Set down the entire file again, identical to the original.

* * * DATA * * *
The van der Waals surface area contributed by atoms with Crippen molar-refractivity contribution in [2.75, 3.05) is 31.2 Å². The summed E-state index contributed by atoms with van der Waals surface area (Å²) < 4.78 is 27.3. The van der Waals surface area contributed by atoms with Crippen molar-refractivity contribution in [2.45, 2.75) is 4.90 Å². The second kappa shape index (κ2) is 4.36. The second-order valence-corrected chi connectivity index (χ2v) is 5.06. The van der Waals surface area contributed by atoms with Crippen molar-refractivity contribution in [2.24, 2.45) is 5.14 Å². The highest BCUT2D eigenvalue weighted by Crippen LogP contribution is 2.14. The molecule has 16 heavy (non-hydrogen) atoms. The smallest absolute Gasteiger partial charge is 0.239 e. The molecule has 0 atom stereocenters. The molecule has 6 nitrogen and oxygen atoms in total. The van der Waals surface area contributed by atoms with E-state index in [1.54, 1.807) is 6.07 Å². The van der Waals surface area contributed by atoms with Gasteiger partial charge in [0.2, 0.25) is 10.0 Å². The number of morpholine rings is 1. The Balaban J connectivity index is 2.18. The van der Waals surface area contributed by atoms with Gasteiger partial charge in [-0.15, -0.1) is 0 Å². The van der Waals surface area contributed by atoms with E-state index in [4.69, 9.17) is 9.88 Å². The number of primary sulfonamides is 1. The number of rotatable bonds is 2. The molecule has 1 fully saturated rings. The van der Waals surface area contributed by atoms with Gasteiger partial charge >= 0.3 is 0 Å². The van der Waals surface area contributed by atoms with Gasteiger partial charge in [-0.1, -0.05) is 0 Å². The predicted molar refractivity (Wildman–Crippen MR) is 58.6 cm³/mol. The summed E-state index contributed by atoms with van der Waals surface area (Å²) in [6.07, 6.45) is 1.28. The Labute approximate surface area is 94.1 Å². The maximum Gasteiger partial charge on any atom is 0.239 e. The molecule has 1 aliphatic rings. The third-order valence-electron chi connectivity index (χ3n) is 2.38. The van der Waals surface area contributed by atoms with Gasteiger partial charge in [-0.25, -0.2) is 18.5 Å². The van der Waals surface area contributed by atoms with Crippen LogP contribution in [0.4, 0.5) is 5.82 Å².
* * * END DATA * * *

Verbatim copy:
The van der Waals surface area contributed by atoms with Crippen molar-refractivity contribution in [2.75, 3.05) is 31.2 Å². The summed E-state index contributed by atoms with van der Waals surface area (Å²) < 4.78 is 27.3. The van der Waals surface area contributed by atoms with Crippen molar-refractivity contribution in [2.45, 2.75) is 4.90 Å². The second kappa shape index (κ2) is 4.36. The second-order valence-corrected chi connectivity index (χ2v) is 5.06. The van der Waals surface area contributed by atoms with Crippen molar-refractivity contribution in [2.24, 2.45) is 5.14 Å². The highest BCUT2D eigenvalue weighted by Crippen LogP contribution is 2.14. The molecule has 16 heavy (non-hydrogen) atoms. The smallest absolute Gasteiger partial charge is 0.239 e. The molecule has 0 atom stereocenters. The molecule has 6 nitrogen and oxygen atoms in total. The van der Waals surface area contributed by atoms with E-state index in [1.54, 1.807) is 6.07 Å². The van der Waals surface area contributed by atoms with Gasteiger partial charge in [0.2, 0.25) is 10.0 Å². The number of morpholine rings is 1. The Balaban J connectivity index is 2.18. The van der Waals surface area contributed by atoms with Gasteiger partial charge in [-0.15, -0.1) is 0 Å². The van der Waals surface area contributed by atoms with E-state index in [4.69, 9.17) is 9.88 Å². The number of primary sulfonamides is 1. The number of rotatable bonds is 2. The molecule has 1 fully saturated rings. The van der Waals surface area contributed by atoms with Gasteiger partial charge >= 0.3 is 0 Å². The van der Waals surface area contributed by atoms with Gasteiger partial charge in [-0.1, -0.05) is 0 Å². The predicted molar refractivity (Wildman–Crippen MR) is 58.6 cm³/mol. The summed E-state index contributed by atoms with van der Waals surface area (Å²) in [6.07, 6.45) is 1.28. The Labute approximate surface area is 94.1 Å². The maximum Gasteiger partial charge on any atom is 0.239 e. The molecule has 1 aliphatic rings. The third-order valence-electron chi connectivity index (χ3n) is 2.38. The van der Waals surface area contributed by atoms with Gasteiger partial charge in [-0.25, -0.2) is 18.5 Å². The van der Waals surface area contributed by atoms with Crippen LogP contribution in [0.4, 0.5) is 5.82 Å².